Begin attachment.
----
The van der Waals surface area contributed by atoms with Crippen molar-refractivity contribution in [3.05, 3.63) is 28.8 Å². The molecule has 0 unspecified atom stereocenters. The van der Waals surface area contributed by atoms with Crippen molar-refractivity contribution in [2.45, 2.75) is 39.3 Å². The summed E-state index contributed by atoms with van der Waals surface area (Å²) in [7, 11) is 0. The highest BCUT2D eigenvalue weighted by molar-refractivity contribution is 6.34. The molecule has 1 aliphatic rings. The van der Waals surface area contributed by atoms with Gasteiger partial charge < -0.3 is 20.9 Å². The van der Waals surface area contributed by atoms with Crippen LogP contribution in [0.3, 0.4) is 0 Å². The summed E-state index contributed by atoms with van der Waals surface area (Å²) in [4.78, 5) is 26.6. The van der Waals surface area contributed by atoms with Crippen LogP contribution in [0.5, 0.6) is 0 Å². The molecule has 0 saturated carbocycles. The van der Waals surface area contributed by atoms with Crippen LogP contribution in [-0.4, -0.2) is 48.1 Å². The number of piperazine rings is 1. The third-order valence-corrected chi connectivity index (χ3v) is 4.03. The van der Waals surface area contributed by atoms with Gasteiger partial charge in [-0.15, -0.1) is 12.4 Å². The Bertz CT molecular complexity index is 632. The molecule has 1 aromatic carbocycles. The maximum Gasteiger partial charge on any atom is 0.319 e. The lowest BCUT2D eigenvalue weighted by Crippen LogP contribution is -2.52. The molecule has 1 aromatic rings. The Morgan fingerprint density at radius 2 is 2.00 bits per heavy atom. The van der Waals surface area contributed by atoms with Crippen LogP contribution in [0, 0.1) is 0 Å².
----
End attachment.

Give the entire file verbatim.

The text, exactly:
The van der Waals surface area contributed by atoms with Crippen molar-refractivity contribution in [3.05, 3.63) is 28.8 Å². The molecule has 0 unspecified atom stereocenters. The van der Waals surface area contributed by atoms with Crippen molar-refractivity contribution in [2.45, 2.75) is 39.3 Å². The summed E-state index contributed by atoms with van der Waals surface area (Å²) in [7, 11) is 0. The highest BCUT2D eigenvalue weighted by molar-refractivity contribution is 6.34. The molecule has 1 aliphatic rings. The van der Waals surface area contributed by atoms with Gasteiger partial charge < -0.3 is 20.9 Å². The van der Waals surface area contributed by atoms with Crippen LogP contribution in [0.3, 0.4) is 0 Å². The summed E-state index contributed by atoms with van der Waals surface area (Å²) in [4.78, 5) is 26.6. The van der Waals surface area contributed by atoms with Crippen LogP contribution in [0.5, 0.6) is 0 Å². The molecule has 0 saturated carbocycles. The van der Waals surface area contributed by atoms with Crippen LogP contribution in [-0.4, -0.2) is 48.1 Å². The number of piperazine rings is 1. The third-order valence-corrected chi connectivity index (χ3v) is 4.03. The van der Waals surface area contributed by atoms with Gasteiger partial charge in [-0.15, -0.1) is 12.4 Å². The Bertz CT molecular complexity index is 632. The molecule has 1 aromatic carbocycles. The maximum Gasteiger partial charge on any atom is 0.319 e. The lowest BCUT2D eigenvalue weighted by Crippen LogP contribution is -2.52. The molecule has 1 aromatic rings. The Morgan fingerprint density at radius 2 is 2.00 bits per heavy atom. The van der Waals surface area contributed by atoms with Crippen LogP contribution in [0, 0.1) is 0 Å².